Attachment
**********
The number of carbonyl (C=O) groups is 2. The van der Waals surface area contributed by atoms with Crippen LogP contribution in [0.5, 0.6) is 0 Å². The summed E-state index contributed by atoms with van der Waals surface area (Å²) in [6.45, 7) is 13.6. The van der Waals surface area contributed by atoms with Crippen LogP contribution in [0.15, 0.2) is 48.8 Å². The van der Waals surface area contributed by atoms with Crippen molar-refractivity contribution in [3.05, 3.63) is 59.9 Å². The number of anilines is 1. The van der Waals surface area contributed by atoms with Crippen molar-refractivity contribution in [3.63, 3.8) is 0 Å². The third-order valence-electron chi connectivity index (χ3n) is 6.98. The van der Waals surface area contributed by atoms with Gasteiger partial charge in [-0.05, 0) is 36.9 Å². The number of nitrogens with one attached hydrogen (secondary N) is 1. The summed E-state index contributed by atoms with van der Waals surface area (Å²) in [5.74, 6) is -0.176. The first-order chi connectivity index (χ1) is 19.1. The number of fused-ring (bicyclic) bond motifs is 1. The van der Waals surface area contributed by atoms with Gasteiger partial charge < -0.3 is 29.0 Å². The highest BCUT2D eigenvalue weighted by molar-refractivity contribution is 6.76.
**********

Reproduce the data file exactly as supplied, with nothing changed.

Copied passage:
The number of carbonyl (C=O) groups is 2. The van der Waals surface area contributed by atoms with Crippen LogP contribution in [0.5, 0.6) is 0 Å². The summed E-state index contributed by atoms with van der Waals surface area (Å²) in [6.45, 7) is 13.6. The van der Waals surface area contributed by atoms with Crippen LogP contribution in [0.15, 0.2) is 48.8 Å². The van der Waals surface area contributed by atoms with Crippen molar-refractivity contribution in [3.05, 3.63) is 59.9 Å². The number of anilines is 1. The van der Waals surface area contributed by atoms with Crippen molar-refractivity contribution in [3.63, 3.8) is 0 Å². The third-order valence-electron chi connectivity index (χ3n) is 6.98. The van der Waals surface area contributed by atoms with Gasteiger partial charge in [-0.05, 0) is 36.9 Å². The number of nitrogens with one attached hydrogen (secondary N) is 1. The summed E-state index contributed by atoms with van der Waals surface area (Å²) in [5.74, 6) is -0.176. The first-order chi connectivity index (χ1) is 19.1. The number of fused-ring (bicyclic) bond motifs is 1. The van der Waals surface area contributed by atoms with Gasteiger partial charge < -0.3 is 29.0 Å². The highest BCUT2D eigenvalue weighted by molar-refractivity contribution is 6.76.